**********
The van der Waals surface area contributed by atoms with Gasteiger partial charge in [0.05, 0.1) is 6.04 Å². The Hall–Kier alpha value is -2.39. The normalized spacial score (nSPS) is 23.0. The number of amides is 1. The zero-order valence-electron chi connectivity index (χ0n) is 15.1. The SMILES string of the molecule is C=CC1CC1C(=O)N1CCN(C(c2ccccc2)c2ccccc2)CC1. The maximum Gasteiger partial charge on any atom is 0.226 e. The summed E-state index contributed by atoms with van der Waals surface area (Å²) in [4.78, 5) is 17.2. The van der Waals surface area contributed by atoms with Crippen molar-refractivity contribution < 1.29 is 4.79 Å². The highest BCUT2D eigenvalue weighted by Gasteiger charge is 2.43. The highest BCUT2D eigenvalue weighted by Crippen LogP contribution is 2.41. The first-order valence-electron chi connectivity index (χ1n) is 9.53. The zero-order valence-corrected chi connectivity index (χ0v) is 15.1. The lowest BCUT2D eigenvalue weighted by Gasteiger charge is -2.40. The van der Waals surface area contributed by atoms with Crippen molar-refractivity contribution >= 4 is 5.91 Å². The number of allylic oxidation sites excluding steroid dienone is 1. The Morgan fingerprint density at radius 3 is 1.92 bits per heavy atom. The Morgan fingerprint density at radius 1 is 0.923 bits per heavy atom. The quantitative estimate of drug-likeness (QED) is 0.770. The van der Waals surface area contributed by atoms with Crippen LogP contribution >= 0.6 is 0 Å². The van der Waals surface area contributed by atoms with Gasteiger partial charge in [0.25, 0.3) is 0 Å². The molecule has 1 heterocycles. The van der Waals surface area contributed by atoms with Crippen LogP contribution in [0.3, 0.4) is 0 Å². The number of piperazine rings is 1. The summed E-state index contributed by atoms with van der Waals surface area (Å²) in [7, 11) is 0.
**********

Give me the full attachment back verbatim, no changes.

The van der Waals surface area contributed by atoms with Gasteiger partial charge in [0.05, 0.1) is 6.04 Å². The Hall–Kier alpha value is -2.39. The normalized spacial score (nSPS) is 23.0. The number of amides is 1. The zero-order valence-electron chi connectivity index (χ0n) is 15.1. The SMILES string of the molecule is C=CC1CC1C(=O)N1CCN(C(c2ccccc2)c2ccccc2)CC1. The maximum Gasteiger partial charge on any atom is 0.226 e. The summed E-state index contributed by atoms with van der Waals surface area (Å²) in [4.78, 5) is 17.2. The van der Waals surface area contributed by atoms with Crippen molar-refractivity contribution < 1.29 is 4.79 Å². The highest BCUT2D eigenvalue weighted by Gasteiger charge is 2.43. The highest BCUT2D eigenvalue weighted by Crippen LogP contribution is 2.41. The first-order valence-electron chi connectivity index (χ1n) is 9.53. The zero-order valence-corrected chi connectivity index (χ0v) is 15.1. The lowest BCUT2D eigenvalue weighted by Gasteiger charge is -2.40. The van der Waals surface area contributed by atoms with Crippen molar-refractivity contribution >= 4 is 5.91 Å². The number of allylic oxidation sites excluding steroid dienone is 1. The Morgan fingerprint density at radius 3 is 1.92 bits per heavy atom. The Morgan fingerprint density at radius 1 is 0.923 bits per heavy atom. The quantitative estimate of drug-likeness (QED) is 0.770. The van der Waals surface area contributed by atoms with Crippen LogP contribution >= 0.6 is 0 Å². The van der Waals surface area contributed by atoms with Gasteiger partial charge in [0.25, 0.3) is 0 Å². The molecule has 1 heterocycles. The van der Waals surface area contributed by atoms with Crippen LogP contribution in [0.3, 0.4) is 0 Å². The number of piperazine rings is 1. The summed E-state index contributed by atoms with van der Waals surface area (Å²) in [7, 11) is 0.